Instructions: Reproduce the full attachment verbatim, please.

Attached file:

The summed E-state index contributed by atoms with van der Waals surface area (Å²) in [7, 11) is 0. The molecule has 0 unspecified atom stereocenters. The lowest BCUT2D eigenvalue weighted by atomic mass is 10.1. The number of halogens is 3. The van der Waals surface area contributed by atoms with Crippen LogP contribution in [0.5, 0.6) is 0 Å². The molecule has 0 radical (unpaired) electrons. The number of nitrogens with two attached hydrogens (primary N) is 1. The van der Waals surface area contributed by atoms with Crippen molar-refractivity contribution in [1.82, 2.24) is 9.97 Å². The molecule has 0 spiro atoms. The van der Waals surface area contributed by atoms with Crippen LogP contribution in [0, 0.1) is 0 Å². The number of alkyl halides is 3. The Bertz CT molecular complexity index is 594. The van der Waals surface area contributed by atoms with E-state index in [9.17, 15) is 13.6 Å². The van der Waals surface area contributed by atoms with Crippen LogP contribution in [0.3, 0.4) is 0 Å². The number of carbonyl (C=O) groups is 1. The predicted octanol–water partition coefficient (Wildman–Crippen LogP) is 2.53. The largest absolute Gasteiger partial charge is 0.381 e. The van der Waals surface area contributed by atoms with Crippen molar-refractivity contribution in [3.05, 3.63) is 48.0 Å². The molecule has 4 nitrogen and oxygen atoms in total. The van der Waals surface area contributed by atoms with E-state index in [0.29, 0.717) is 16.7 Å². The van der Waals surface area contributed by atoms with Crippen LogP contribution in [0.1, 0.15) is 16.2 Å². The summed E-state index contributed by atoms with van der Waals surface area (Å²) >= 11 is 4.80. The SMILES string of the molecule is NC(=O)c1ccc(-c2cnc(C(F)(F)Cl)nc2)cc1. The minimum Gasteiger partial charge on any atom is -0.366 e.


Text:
The summed E-state index contributed by atoms with van der Waals surface area (Å²) in [7, 11) is 0. The molecule has 0 unspecified atom stereocenters. The lowest BCUT2D eigenvalue weighted by atomic mass is 10.1. The number of halogens is 3. The van der Waals surface area contributed by atoms with Crippen LogP contribution in [0.5, 0.6) is 0 Å². The molecule has 0 radical (unpaired) electrons. The number of nitrogens with two attached hydrogens (primary N) is 1. The van der Waals surface area contributed by atoms with Crippen molar-refractivity contribution in [1.82, 2.24) is 9.97 Å². The molecule has 0 spiro atoms. The van der Waals surface area contributed by atoms with Crippen LogP contribution in [0, 0.1) is 0 Å². The number of alkyl halides is 3. The Bertz CT molecular complexity index is 594. The van der Waals surface area contributed by atoms with E-state index in [9.17, 15) is 13.6 Å². The van der Waals surface area contributed by atoms with Crippen LogP contribution in [0.3, 0.4) is 0 Å². The number of carbonyl (C=O) groups is 1. The predicted octanol–water partition coefficient (Wildman–Crippen LogP) is 2.53. The largest absolute Gasteiger partial charge is 0.381 e. The van der Waals surface area contributed by atoms with Crippen molar-refractivity contribution in [3.05, 3.63) is 48.0 Å². The molecule has 4 nitrogen and oxygen atoms in total. The van der Waals surface area contributed by atoms with E-state index in [0.29, 0.717) is 16.7 Å². The van der Waals surface area contributed by atoms with Crippen LogP contribution in [0.1, 0.15) is 16.2 Å². The summed E-state index contributed by atoms with van der Waals surface area (Å²) >= 11 is 4.80. The SMILES string of the molecule is NC(=O)c1ccc(-c2cnc(C(F)(F)Cl)nc2)cc1. The minimum Gasteiger partial charge on any atom is -0.366 e.